We support early-stage start-ups through programmes like AWS Activate. It helps them develop their ideas and minimum viable product (MVP), which is critical to launching their offerings. Founders are more focused on customer acquisition when they reach mid-stage. Hence, they seek better contacts and guidance on pricing, packaging, product development, go-to-market strategies, team building, etc., which we offer. 

Last year, we took 23 early-stage SaaS start-ups to the US as part of a mentorship programme and connected them with successful peers who provided them with valuable insights on scaling and succeeding in global markets. Similarly, we supported the expansion of cloud-based marketing automation company MoEngage into the ASEAN region by connecting them with over 230 chief marketing officers of enterprise companies from six countries. This resulted in them getting seven new clients. 

Does this mean AWS is more focused on the SaaS vertical? 

This is just one of the many examples where we work closely with start-ups. Our mission is to empower founders to build a better India and we work with start-ups across the ecosystem. 

AWS India
Last year, AWS India took 23 early-stage SaaS start-ups to the US as part of a mentorship programme

Coming to SaaS start-ups, we programmatically approach this sector through two avenues. They can list their solutions on AWS Marketplace for discovery by our customers, including enterprises, SMBs and other start-ups. 

This provides an easy deployment and billing experience while these founders can focus on their software development and operations. For instance, cloud deployment start-up Amnic could enhance its developer productivity by around 25 per cent and reduce costs by around 20 per cent. 

Start-ups want to differentiate themselves while building the best products as they scale. How does AWS help them? 

A primary thing that start-ups in this stage want is to lower costs while continuing to innovate. Since our inception, we have lowered prices 129 times, offering an element of predictability to our customers in terms of cost reduction. 

We offer 200 services across different industry verticals along with technologies like AWS Graviton-based instances, which can improve price performance by as much as 40 per cent compared to traditional deployments. Working with customers, we help them to identify workloads that they can move to Graviton, which can save costs.

Additionally, tools like AWS Cost Explorer allow start-ups to monitor costs and set alerts and limits, enabling them to take specific actions to lower costs and improve security.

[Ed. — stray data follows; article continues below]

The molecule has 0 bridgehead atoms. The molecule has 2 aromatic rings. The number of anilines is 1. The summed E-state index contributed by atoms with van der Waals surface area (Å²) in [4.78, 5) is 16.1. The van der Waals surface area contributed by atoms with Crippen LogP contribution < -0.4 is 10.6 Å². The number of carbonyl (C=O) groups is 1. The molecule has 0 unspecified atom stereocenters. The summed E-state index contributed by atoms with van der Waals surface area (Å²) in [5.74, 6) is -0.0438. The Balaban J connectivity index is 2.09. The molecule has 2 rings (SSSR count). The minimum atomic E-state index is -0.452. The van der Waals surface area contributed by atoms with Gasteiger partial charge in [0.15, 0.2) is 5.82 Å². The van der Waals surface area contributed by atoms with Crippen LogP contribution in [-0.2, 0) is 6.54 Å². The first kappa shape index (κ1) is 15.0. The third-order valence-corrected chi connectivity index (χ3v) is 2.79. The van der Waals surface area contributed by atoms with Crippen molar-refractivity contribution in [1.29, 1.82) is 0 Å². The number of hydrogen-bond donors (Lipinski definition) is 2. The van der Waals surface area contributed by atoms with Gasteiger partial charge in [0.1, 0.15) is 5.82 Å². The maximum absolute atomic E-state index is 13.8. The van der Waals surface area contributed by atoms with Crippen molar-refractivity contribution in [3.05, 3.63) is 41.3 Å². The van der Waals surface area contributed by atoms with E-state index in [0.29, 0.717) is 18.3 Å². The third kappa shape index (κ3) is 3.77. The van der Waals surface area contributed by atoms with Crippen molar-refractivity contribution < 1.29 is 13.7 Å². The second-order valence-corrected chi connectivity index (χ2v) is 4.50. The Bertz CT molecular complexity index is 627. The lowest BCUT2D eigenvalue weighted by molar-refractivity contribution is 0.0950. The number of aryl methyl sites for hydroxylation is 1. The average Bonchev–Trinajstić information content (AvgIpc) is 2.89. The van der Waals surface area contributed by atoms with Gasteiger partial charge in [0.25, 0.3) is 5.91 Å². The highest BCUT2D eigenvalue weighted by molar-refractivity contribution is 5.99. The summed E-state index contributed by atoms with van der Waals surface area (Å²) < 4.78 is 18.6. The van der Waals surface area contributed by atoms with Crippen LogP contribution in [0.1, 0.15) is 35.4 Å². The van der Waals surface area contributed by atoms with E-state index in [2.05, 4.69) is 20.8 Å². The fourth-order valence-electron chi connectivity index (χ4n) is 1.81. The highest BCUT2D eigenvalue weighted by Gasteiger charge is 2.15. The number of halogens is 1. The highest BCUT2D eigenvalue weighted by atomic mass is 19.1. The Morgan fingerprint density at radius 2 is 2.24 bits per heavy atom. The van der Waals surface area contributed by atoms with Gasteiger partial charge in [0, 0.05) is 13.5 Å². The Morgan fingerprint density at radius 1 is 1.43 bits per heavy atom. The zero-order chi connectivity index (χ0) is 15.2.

SaaS start-up Atlan could scale its deployment seamlessly across 100 customers globally by leveraging AWS Global Infrastructure. At the same time, it managed to reduce its computing costs by 50 per cent to 70 per cent by using Amazon EKS on-spot instances, as compared to on-demand instances. 

Cloud adoption amongst enterprises is still low globally and in India. What gives AWS the confidence that start-ups will take to it faster? 

Start-ups seek to innovate rapidly and experiment at scale. Building and deploying on-premises can be time-consuming and resource-intensive. Cloud provides the agility to deploy their solutions in different regions, offering them a choice that is not pre-ordained. 

Furthermore, it enables them to build their solutions securely and offers them scalability in handling periods of high demand or low activity. Also, start-ups operate in a different context compared to enterprises, who have had a long journey in their cloud adoption process. 

What percentage of start-ups in India have started using the cloud? 

Though I wouldn’t know the exact number, start-ups, by their nature, are more inclined to begin on the cloud. However, we do come across instances where some start-ups start with on-premises solutions. This could be due to various reasons, such as regulatory concerns. 

Nonetheless, we have many start-up customers who shifted their entire workloads to the cloud. When it comes to the cloud adoption journey, there would be early adopters and then laggards. 

Numerous studies demonstrate the immense benefits of leveraging the cloud’s power. For example, a study by RTI International found that for every Rs 100 spent on the AWS cloud, customers received a profit of Rs 350. It also found that about 70 per cent of start-up customers used AWS services to achieve their annual turnover goal. The power of the cloud is undeniable, and it is supported by data.